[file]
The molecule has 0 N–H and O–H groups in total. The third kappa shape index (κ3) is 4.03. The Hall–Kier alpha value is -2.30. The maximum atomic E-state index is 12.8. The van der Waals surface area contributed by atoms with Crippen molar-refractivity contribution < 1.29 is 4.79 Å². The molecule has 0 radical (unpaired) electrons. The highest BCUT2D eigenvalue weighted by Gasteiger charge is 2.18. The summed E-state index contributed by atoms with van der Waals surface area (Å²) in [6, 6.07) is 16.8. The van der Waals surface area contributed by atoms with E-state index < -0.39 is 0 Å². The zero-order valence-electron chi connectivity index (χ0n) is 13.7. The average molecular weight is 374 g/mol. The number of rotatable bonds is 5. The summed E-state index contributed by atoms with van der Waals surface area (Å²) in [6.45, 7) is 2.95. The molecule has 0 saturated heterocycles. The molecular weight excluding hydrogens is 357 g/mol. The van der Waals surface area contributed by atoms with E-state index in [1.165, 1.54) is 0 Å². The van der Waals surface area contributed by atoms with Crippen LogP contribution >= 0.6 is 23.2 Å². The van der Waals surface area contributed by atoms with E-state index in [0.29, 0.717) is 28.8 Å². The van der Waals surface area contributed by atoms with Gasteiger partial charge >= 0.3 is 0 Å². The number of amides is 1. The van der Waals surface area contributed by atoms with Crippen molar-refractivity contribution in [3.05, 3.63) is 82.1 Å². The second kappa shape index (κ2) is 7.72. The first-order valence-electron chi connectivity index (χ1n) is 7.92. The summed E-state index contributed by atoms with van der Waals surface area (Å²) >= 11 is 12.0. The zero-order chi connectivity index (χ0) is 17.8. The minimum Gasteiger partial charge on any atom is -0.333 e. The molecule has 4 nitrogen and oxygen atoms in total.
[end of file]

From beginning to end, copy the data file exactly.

The molecule has 0 N–H and O–H groups in total. The third kappa shape index (κ3) is 4.03. The Hall–Kier alpha value is -2.30. The maximum atomic E-state index is 12.8. The van der Waals surface area contributed by atoms with Crippen molar-refractivity contribution < 1.29 is 4.79 Å². The molecule has 0 radical (unpaired) electrons. The highest BCUT2D eigenvalue weighted by Gasteiger charge is 2.18. The summed E-state index contributed by atoms with van der Waals surface area (Å²) in [6, 6.07) is 16.8. The van der Waals surface area contributed by atoms with E-state index < -0.39 is 0 Å². The zero-order valence-electron chi connectivity index (χ0n) is 13.7. The average molecular weight is 374 g/mol. The number of rotatable bonds is 5. The summed E-state index contributed by atoms with van der Waals surface area (Å²) in [6.45, 7) is 2.95. The molecule has 0 saturated heterocycles. The molecular weight excluding hydrogens is 357 g/mol. The van der Waals surface area contributed by atoms with E-state index in [1.165, 1.54) is 0 Å². The van der Waals surface area contributed by atoms with Crippen LogP contribution >= 0.6 is 23.2 Å². The van der Waals surface area contributed by atoms with E-state index in [0.29, 0.717) is 28.8 Å². The van der Waals surface area contributed by atoms with Gasteiger partial charge >= 0.3 is 0 Å². The number of amides is 1. The van der Waals surface area contributed by atoms with Crippen molar-refractivity contribution in [3.05, 3.63) is 82.1 Å². The second kappa shape index (κ2) is 7.72. The first-order valence-electron chi connectivity index (χ1n) is 7.92. The summed E-state index contributed by atoms with van der Waals surface area (Å²) >= 11 is 12.0. The zero-order chi connectivity index (χ0) is 17.8. The minimum Gasteiger partial charge on any atom is -0.333 e. The molecule has 4 nitrogen and oxygen atoms in total.